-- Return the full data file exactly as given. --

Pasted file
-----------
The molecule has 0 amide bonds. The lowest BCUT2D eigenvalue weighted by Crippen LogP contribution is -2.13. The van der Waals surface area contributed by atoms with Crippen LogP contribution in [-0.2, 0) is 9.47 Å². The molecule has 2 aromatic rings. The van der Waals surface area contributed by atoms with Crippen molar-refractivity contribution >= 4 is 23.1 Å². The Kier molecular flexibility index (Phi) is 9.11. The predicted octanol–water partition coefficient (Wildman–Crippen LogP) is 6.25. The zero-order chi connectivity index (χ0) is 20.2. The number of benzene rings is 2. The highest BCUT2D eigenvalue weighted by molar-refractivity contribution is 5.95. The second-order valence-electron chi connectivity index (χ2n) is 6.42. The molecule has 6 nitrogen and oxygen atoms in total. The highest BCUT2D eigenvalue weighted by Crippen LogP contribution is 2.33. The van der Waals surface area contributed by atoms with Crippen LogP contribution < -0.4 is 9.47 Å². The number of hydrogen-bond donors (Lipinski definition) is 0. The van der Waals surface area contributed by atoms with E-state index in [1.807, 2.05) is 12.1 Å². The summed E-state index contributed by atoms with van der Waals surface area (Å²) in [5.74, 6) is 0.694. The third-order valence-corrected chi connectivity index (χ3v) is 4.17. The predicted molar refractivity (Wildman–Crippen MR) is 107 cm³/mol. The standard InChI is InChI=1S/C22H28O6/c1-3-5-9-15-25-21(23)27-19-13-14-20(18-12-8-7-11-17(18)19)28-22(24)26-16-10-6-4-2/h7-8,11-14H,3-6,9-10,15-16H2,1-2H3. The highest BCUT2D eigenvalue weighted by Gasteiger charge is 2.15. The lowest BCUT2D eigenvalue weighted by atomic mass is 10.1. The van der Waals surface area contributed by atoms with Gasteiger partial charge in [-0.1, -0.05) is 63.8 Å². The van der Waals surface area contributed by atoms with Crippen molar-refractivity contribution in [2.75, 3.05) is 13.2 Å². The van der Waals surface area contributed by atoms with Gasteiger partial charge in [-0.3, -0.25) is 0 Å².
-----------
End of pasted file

The molecule has 0 amide bonds. The lowest BCUT2D eigenvalue weighted by Crippen LogP contribution is -2.13. The van der Waals surface area contributed by atoms with Crippen LogP contribution in [-0.2, 0) is 9.47 Å². The molecule has 2 aromatic rings. The van der Waals surface area contributed by atoms with Crippen molar-refractivity contribution >= 4 is 23.1 Å². The Kier molecular flexibility index (Phi) is 9.11. The predicted octanol–water partition coefficient (Wildman–Crippen LogP) is 6.25. The zero-order chi connectivity index (χ0) is 20.2. The number of benzene rings is 2. The highest BCUT2D eigenvalue weighted by molar-refractivity contribution is 5.95. The second-order valence-electron chi connectivity index (χ2n) is 6.42. The molecule has 6 nitrogen and oxygen atoms in total. The highest BCUT2D eigenvalue weighted by Crippen LogP contribution is 2.33. The van der Waals surface area contributed by atoms with Crippen LogP contribution < -0.4 is 9.47 Å². The number of hydrogen-bond donors (Lipinski definition) is 0. The van der Waals surface area contributed by atoms with E-state index in [1.807, 2.05) is 12.1 Å². The summed E-state index contributed by atoms with van der Waals surface area (Å²) in [5.74, 6) is 0.694. The third-order valence-corrected chi connectivity index (χ3v) is 4.17. The predicted molar refractivity (Wildman–Crippen MR) is 107 cm³/mol. The standard InChI is InChI=1S/C22H28O6/c1-3-5-9-15-25-21(23)27-19-13-14-20(18-12-8-7-11-17(18)19)28-22(24)26-16-10-6-4-2/h7-8,11-14H,3-6,9-10,15-16H2,1-2H3. The highest BCUT2D eigenvalue weighted by Gasteiger charge is 2.15. The lowest BCUT2D eigenvalue weighted by atomic mass is 10.1. The van der Waals surface area contributed by atoms with Gasteiger partial charge in [-0.1, -0.05) is 63.8 Å². The van der Waals surface area contributed by atoms with Crippen molar-refractivity contribution in [2.75, 3.05) is 13.2 Å². The van der Waals surface area contributed by atoms with Gasteiger partial charge in [-0.3, -0.25) is 0 Å².